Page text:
Propofol Versus Propofol-Fentanyl as Sedation For Lumbar Puncture in Children With Acute Leukemia/Lymphoma

This study has been completed.
Information provided by (Responsible Party):
University of Wisconsin, Madison Identifier:
First received: September 15, 2005
Last updated: October 1, 2015
Last verified: July 2007
The hypothesis of the study is that propofol-fentanyl sedation for lumbar punctures in children with acute leukemia/lymphoma results in fewer adverse events than propofol sedation alone. Secondary hypotheses state that propofol-fentanyl sedation results in a better sedation induction, recovery profile and is preferred by patients/families. The study is a double blind, randomized, placebo controlled crossover study. Following the induction phase of chemotherapy, children will be randomized in a crossover manner to receive either fentanyl-propofol or propofol-placebo for future lumbar punctures. Patients will be studied on two separate occasions, once with propofol-placebo (normal saline) and once with propofol-fentanyl. Children will be monitored continuously by pulse oximetry, electrocardiogram (ECG) and direct nursing and physician observation during the sedation in accordance with the University of Wisconsin (UW) Pediatric Policy and Procedure. Propofol will be titrated to a Children's Hospital of Eastern Ontario Pain Scale (CHEOPS) score of ≤ 7 for all children. Oxygen saturation, respiratory rate, heart rate and blood pressure will be recorded every 3 minutes by a study investigator during sedation.

Condition Intervention
Drug: Propofol-Fentanyl
Drug: Propofol alone

Study Type: Interventional
Study Design: Allocation: Randomized
Endpoint Classification: Safety/Efficacy Study
Intervention Model: Crossover Assignment
Masking: Double-Blind
Primary Purpose: Treatment
Official Title: Propofol Versus Propofol-Fentanyl as Sedation For Lumbar Puncture in Children With Acute Leukemia/Lymphoma

Resource links provided by NLM:

Further study details as provided by University of Wisconsin, Madison:

Primary Outcome Measures:
  • Fewer adverse cardiorespiratory events defined as oxygen desaturations and hypotension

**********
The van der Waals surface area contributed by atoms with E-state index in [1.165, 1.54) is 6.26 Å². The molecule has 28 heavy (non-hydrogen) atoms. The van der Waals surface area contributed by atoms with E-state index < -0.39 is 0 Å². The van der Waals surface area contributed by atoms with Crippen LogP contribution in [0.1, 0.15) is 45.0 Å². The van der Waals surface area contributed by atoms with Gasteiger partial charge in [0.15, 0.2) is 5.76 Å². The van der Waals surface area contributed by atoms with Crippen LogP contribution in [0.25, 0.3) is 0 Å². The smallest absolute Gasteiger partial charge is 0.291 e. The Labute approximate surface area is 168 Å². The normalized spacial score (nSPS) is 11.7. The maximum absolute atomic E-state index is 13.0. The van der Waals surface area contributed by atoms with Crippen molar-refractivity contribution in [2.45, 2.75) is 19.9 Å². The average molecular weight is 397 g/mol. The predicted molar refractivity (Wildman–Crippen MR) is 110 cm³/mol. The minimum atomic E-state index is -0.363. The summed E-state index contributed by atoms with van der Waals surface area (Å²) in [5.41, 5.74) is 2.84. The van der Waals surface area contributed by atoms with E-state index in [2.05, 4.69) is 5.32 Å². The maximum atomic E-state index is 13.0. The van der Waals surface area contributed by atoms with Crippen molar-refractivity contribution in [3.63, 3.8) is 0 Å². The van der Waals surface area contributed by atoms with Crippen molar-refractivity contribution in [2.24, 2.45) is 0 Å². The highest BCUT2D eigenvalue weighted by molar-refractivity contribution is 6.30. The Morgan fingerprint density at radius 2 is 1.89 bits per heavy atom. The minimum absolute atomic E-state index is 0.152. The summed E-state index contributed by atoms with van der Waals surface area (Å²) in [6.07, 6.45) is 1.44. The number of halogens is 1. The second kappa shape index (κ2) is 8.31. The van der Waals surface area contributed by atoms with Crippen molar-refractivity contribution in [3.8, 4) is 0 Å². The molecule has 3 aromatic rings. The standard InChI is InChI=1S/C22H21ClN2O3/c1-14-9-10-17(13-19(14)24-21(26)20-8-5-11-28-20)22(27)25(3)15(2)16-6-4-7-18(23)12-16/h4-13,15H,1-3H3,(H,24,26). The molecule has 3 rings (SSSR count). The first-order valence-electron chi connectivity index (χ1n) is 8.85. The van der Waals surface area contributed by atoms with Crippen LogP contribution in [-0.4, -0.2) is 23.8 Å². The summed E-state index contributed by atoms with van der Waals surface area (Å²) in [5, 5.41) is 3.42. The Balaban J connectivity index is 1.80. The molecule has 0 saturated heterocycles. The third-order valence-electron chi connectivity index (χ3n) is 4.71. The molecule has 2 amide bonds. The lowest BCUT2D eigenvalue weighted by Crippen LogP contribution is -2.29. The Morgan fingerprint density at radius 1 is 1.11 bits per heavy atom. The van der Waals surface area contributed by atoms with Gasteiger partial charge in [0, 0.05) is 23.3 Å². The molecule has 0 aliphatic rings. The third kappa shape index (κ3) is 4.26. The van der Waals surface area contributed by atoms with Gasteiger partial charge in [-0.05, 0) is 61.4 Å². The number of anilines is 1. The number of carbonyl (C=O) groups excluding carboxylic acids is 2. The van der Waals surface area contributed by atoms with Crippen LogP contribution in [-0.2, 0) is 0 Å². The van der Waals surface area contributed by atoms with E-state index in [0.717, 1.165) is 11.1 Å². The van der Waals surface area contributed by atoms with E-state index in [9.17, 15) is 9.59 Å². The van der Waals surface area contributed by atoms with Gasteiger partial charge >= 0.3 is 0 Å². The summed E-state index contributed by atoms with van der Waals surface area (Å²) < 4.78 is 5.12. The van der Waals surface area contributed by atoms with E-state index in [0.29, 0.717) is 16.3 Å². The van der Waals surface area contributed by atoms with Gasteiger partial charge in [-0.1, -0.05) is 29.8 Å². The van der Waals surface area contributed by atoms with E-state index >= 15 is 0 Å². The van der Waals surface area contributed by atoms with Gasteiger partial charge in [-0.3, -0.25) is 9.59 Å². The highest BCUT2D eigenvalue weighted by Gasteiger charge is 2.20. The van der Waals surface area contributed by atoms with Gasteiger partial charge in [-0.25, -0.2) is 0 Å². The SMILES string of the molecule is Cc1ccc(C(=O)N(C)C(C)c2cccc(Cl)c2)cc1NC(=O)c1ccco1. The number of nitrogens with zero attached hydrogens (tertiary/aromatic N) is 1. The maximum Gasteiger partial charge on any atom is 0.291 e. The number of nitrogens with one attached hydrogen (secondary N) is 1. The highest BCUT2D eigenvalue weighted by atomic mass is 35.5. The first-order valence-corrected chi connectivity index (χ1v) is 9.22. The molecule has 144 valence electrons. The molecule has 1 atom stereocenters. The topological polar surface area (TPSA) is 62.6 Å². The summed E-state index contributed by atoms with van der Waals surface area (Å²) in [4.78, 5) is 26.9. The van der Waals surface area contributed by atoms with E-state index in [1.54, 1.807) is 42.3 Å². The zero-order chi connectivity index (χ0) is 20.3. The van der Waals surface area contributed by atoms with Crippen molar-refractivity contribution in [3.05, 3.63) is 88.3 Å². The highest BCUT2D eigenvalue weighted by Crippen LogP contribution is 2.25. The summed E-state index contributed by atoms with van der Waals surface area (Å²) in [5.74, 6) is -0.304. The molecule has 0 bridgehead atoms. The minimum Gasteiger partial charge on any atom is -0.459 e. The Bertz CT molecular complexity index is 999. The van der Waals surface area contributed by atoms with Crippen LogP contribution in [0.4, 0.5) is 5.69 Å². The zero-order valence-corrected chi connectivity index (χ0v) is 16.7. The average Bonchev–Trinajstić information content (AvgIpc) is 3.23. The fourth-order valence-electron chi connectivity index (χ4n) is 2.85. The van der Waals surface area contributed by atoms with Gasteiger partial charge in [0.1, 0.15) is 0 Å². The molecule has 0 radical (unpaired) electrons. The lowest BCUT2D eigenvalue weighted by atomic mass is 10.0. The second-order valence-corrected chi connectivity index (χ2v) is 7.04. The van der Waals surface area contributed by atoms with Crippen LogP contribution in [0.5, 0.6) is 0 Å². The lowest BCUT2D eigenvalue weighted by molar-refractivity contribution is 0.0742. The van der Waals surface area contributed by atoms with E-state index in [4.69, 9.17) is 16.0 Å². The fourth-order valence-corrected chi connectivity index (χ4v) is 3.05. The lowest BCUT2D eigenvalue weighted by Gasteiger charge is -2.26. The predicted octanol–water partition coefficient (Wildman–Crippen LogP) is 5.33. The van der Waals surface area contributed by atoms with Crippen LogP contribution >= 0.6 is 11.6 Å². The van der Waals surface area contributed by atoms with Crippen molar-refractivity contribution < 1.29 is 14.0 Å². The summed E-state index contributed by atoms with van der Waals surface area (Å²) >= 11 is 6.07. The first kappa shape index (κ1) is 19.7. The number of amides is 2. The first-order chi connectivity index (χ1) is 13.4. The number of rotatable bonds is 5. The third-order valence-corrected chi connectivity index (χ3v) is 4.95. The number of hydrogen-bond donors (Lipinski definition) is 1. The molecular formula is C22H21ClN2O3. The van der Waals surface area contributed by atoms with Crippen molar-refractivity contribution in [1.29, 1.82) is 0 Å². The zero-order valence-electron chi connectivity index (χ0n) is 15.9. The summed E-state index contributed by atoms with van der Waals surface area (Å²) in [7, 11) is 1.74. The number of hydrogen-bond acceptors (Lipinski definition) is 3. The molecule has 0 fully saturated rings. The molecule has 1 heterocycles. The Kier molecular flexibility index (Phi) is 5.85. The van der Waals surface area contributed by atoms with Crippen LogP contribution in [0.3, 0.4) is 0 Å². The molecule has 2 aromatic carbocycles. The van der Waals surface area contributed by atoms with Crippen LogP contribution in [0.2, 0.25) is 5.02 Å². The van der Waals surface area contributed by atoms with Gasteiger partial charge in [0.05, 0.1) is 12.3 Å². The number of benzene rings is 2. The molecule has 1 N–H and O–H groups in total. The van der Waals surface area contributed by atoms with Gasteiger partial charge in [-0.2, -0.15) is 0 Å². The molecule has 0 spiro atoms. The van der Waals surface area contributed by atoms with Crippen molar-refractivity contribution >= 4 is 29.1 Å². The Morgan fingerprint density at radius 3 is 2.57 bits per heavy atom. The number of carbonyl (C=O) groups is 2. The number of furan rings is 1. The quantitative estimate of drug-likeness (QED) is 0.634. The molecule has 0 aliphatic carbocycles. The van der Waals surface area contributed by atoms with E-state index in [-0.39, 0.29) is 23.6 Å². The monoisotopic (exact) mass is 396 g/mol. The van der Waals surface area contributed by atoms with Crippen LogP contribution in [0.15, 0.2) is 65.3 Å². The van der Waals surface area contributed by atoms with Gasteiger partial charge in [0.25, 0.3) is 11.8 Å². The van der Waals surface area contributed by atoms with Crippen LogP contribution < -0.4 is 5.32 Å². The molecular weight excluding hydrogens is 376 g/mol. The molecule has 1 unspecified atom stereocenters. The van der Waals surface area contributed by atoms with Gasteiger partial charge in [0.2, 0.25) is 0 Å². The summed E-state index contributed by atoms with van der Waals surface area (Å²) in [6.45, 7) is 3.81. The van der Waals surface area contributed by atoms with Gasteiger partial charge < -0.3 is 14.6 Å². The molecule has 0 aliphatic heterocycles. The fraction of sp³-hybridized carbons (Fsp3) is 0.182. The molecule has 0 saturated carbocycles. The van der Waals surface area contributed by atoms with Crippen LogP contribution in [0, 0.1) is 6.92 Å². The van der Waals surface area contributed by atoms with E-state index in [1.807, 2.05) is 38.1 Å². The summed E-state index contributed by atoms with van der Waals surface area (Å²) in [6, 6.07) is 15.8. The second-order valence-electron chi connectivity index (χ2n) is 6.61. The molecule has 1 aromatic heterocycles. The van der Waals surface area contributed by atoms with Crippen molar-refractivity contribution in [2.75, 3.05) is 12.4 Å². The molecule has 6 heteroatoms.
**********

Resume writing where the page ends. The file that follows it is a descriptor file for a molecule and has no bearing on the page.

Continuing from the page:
Secondary Outcome Measures:
  • Patient/family preference, ease of induction, and recovery pattern

Estimated Enrollment: 40
Study Start Date: July 2004
Study Completion Date: June 2006

Ages Eligible for Study:   2 Years to 18 Years
Genders Eligible for Study:   Both
Accepts Healthy Volunteers:   No

Inclusion Criteria:

  • Children ages 2 years to 18 years with acute leukemia/lymphoma cared for by physicians in the Division of Hematology/Oncology in the Department of Pediatrics and receiving sedation for diagnostic/therapeutic lumbar punctures (LPs) in the UW Pediatric Sedation Program
  • Enrollment will occur after the induction phase of chemotherapy.

Exclusion Criteria:

  • American Society of Anesthesiology score ≥ 3
  • Cardiorespiratory instability
  • Allergy to propofol or its components
  • Age less than 2 years
  • Patients receiving other sedative analgesics
  • Patients with an oxygen requirement
  Contacts and Locations
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Please refer to this study by its identifier: NCT00214370

United States, Wisconsin
University of Wisconsin
Madison, Wisconsin, United States, 53792
Sponsors and Collaborators
University of Wisconsin, Madison
Principal Investigator: Gregory Hollman, MD University of Wisconsin, Madison
  More Information

No publications provided

Responsible Party: University of Wisconsin, Madison Identifier: NCT00214370     History of Changes
Other Study ID Numbers: 2003-0470
Study First Received: September 15, 2005
Last Updated: October 1, 2015
Health Authority: United States: Institutional Review Board

Keywords provided by University of Wisconsin, Madison:
acute leukemia/lymphoma

Additional relevant MeSH terms:
Immune System Diseases
Immunoproliferative Disorders
Lymphatic Diseases
Lymphoproliferative Disorders
Neoplasms by Histologic Type
Adjuvants, Anesthesia
Analgesics, Opioid
Anesthetics, General
Anesthetics, Intravenous
Central Nervous System Agents
Central Nervous System Depressants
Hypnotics and Sedatives
Peripheral Nervous System Agents
Pharmacologic Actions
Physiological Effects of Drugs
Sensory System Agents
Therapeutic Uses processed this record on November 27, 2015